Three Benefits of Reading to Older Children

Pretty much from the minute she came out of my belly, my husband and I read to our daughter. All through the infant and toddler years, books were everywhere. My girl had 3 bookshelves full of books all to herself long before preschool. Now she is nine and a reading dynamo. She reads at a 7th grade level and has read over 300 books in each of the past 2 summers. So you’d think she doesn’t need us to read to her anymore, right?


Reading aloud to your child at any age is still a bonding experience. Sharing the story, living it together, is a joint adventure. It’s a memory you make. It’s also a good teaching tool. The vocabulary building is a major benefit. Teaching the child how to properly pronounce words they’ve only read is a secondary benefit. For example, teaching my daughter that “yacht” was not pronounced “yack-et.” Haven’t we all been there, wanting to use a word in conversation but not having any idea how it’s said?

Another good reason to read with your older child is because it sparks conversations about deeper issues. We talk about why people behave the way they do in the story. We discuss why people in the story feel the way they do, and maybe how she would feel in a similar situation. Sometimes it will open a conversation about something that happened to her at school. It is a good way for a child to explore confusing or intimidating social situations from the safety of their home and their parents’ arms.

But one of the main reasons I like reading aloud to my older child is a sneaky one. My daughter loves to read, but she is resistant to trying new authors or series. I have been trying to get her to read Misty of Chincoteague for months, because I was sure she would like it. No dice. So on our President’s Day holiday, she asked me to read to her and I brought out Misty. I read to her for an hour and a half (pretty near lost my voice). She kept interrupting with questions about what was going to happen, paid close attention to everything, exclaimed and reacted in all the right places. And once I stopped reading it (about 3/4 of the way through), she took it with her and finished it by the next morning. And now she’s reading the sequel, Stormy, Misty’s Foal.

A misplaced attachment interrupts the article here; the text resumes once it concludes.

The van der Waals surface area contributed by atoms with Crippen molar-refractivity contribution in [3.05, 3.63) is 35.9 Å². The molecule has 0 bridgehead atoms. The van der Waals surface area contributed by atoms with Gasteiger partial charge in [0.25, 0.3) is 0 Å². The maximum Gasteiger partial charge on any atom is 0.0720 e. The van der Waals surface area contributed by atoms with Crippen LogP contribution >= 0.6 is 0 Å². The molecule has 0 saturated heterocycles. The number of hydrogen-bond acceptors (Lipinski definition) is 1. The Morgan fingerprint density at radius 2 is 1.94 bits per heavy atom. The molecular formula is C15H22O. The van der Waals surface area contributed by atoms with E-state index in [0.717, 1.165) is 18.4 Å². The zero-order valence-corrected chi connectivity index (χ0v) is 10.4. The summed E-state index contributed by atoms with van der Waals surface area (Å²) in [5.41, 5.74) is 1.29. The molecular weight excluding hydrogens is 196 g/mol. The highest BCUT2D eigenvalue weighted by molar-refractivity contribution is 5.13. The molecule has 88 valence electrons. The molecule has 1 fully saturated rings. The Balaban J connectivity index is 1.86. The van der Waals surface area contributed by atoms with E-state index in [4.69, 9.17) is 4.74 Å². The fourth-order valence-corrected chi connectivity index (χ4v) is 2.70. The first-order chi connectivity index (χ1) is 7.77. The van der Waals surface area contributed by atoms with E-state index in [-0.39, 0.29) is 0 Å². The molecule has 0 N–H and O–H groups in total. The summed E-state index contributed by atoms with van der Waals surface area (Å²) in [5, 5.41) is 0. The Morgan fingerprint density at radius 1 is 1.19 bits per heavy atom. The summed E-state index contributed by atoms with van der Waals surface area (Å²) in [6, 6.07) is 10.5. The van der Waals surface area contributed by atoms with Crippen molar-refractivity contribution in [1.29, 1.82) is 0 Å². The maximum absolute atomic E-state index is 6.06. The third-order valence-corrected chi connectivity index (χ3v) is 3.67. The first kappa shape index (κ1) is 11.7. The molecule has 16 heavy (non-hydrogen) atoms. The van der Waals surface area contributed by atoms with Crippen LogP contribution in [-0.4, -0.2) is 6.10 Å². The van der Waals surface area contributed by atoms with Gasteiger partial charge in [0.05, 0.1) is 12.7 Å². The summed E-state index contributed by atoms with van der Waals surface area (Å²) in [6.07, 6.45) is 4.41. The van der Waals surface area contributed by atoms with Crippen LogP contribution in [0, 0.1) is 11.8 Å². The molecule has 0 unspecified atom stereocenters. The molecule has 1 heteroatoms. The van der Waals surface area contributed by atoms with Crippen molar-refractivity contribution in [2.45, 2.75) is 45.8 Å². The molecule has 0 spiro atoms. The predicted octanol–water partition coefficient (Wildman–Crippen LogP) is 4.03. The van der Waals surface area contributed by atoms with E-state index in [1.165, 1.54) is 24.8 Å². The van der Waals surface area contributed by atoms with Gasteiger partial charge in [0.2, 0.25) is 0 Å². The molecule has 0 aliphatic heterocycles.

This is not the first time I have read her into a new series. I did it with the Little House books, too. My daughter is an anxious child, she dislikes going out of her comfort zone. So me reading a new book or author to her allows her to feel safe while exploring new works—and more often than not she then jumps in with both feet. So reading aloud to your older child is a great way to pique their interest in new books, series, and authors.

I will gladly read aloud to my daughter until she no longer wants me to. And I will continue to read “with” her by reading books she has to read for school. I want the book conversations to continue. I want the shared experience to continue. I want the bond to continue.

And then, someday, perhaps she will read to me when my eyesight is failing, and the circle will be complete.



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